The variable nature of a coal mine roof is one of the great challenges of underground coal mining, contributing to roadway failures and roof falls. Laboratory experiments with measurement while drilling are providing a greater level of understanding of strata properties, which can help to optimise roof-support designs.
The shifting characterisation of a mine roof
A major cause of roof instability in underground coal mines is uncertain variation on strata properties of the mine roof.
Coal mine roofs are characterised using geotechnical and geological data gathered from exploration boreholes drilled at considerable distances from each other.
This however may not capture local variability and discontinuities present in the roof.
This lack of accurate information can contribute to roadway failures and roof falls.
The ability to measurement while drilling (MWD) i.e. to measure, interpret and analyse various drilling parameters during the roof bolting process, would help to reduce uncertainty and improve confidence in the development of a coal mine roof.
Large-scale laboratory drilling experiments
We undertook MWD laboratory experiments using large-scale drilling machines in synthesised and real rock-coal samples.
The experiments used large-scale drilling machine fitted with multiple sensors.
The drilling parameters, such as torque, penetration rate, weight on bit are monitored and analysed to interpret the properties of the drilled strata.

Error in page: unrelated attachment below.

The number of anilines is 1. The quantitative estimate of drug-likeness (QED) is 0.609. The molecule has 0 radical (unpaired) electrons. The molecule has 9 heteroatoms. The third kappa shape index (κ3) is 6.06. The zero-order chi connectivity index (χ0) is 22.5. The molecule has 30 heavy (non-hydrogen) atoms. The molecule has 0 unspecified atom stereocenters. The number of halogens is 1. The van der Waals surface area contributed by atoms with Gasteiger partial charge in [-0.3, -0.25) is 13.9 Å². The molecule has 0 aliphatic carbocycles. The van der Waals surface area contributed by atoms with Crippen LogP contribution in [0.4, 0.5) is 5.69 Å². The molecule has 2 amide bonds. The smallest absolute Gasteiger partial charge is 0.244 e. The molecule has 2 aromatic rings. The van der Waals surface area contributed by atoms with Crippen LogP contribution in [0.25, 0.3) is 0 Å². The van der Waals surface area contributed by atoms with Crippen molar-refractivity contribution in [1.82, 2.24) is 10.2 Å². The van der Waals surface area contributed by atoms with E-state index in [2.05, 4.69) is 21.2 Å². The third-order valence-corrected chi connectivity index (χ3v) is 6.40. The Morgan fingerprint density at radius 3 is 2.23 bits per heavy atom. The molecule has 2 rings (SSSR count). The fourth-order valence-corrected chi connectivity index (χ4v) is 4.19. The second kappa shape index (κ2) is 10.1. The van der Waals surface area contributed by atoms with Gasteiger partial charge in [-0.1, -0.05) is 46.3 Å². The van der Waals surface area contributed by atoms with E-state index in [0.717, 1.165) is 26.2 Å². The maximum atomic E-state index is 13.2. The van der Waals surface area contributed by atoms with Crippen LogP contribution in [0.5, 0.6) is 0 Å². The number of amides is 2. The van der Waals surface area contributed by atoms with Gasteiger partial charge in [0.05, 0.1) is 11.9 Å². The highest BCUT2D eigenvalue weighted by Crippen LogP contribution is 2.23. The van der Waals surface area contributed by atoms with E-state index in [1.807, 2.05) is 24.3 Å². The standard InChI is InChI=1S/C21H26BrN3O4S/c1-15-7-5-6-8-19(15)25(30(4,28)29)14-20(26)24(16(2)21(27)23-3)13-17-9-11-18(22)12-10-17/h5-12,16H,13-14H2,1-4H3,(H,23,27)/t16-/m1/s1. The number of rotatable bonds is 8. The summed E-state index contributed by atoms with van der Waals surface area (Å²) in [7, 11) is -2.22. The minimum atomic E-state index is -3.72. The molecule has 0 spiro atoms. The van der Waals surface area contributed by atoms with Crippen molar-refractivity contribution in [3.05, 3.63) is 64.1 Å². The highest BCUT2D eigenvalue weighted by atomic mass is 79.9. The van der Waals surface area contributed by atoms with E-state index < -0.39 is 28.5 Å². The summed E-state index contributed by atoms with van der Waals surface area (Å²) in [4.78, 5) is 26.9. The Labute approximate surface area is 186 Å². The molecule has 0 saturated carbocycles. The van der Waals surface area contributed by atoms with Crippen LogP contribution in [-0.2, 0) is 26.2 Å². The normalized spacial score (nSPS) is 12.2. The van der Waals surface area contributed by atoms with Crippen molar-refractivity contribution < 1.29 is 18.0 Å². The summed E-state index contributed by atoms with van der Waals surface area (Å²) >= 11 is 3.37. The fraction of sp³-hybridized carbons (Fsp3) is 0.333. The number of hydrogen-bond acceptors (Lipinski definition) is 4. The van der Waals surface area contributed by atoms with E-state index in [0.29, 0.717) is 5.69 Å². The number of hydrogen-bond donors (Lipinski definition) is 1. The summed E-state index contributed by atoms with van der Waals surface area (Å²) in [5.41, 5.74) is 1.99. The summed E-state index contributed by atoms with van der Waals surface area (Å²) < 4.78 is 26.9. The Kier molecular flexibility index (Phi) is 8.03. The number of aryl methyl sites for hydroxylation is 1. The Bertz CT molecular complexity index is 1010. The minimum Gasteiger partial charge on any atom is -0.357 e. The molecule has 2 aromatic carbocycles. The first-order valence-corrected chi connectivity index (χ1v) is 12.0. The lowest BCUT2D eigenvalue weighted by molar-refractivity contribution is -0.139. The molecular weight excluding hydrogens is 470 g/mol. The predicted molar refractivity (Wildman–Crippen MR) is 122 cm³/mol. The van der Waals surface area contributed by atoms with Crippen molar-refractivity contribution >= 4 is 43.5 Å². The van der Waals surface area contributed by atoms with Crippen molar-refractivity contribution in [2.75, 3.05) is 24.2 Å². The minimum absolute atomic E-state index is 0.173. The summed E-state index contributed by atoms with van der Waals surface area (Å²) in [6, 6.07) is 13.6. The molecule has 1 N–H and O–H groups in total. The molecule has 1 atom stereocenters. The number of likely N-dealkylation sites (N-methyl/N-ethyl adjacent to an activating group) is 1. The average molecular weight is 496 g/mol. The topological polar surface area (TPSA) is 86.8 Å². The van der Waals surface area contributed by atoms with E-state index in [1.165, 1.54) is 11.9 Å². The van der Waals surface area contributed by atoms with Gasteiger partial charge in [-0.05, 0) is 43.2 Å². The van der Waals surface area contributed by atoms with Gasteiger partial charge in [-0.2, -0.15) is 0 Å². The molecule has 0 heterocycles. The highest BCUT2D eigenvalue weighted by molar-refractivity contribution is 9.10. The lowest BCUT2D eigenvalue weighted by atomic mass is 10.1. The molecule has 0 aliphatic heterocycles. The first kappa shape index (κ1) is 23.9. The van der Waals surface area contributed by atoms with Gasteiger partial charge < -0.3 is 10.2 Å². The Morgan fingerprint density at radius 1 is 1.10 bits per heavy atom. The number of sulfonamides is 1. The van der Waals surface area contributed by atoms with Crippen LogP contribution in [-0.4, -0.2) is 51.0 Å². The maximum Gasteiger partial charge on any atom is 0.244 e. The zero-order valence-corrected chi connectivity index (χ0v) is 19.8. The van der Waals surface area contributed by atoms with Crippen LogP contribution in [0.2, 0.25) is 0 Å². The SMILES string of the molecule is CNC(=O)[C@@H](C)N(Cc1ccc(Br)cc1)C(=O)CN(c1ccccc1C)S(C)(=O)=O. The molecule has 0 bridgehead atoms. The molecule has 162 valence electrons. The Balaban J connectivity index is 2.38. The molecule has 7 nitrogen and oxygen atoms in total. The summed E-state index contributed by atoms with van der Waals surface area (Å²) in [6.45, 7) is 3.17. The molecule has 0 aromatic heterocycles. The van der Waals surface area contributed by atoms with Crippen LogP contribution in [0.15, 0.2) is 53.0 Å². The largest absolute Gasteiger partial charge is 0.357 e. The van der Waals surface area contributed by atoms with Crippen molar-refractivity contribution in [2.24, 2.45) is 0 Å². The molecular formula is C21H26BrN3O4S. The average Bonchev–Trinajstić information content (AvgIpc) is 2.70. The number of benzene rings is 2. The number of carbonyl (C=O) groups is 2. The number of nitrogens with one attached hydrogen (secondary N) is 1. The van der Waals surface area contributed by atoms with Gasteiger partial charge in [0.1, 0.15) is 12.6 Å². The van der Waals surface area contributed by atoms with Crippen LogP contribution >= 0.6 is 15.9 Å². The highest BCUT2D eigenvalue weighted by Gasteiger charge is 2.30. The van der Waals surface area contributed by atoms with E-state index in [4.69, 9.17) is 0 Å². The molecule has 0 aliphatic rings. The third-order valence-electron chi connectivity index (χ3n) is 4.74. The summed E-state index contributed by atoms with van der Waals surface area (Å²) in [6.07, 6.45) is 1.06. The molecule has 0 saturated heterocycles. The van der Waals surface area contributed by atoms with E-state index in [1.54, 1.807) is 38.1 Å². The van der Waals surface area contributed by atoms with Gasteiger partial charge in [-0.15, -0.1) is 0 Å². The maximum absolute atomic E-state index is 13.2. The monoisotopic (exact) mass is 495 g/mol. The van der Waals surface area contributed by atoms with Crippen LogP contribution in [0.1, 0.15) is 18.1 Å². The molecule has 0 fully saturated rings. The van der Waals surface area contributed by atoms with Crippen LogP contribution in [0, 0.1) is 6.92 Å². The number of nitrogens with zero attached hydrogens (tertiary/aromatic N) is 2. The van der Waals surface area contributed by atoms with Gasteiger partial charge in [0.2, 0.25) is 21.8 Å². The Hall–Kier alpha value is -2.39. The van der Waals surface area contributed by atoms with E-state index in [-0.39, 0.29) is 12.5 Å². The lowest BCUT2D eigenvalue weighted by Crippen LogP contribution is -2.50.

During the roadway development, we found drilling closer to the roadway face and recording drill-bit response to the strata provided geotechnical and geological property data related to the coalmine roofs.
This offered early detection and response to geotechnical hazards, such as a thinning roof coal layer, weak rocks, seam splits, discontinuities and voids.
MWD gives better data for coal-mine roof characterisation
The laboratory results on synthesised samples show relatively distinct responses of the various drilled blocks.
Depending on the material, the reaction on the monitored parameters on the drill bit changes.
The typical responses for torque, weight on bit, penetration rate and specific energy for drilling as the bit passes through are dependent on the strength and properties of the medium. The interface between the strata is also detected.
Our trial has shown the applicability of MWD on characterising a coal-mine roof; the next step is to test the concept on an actual underground mine site.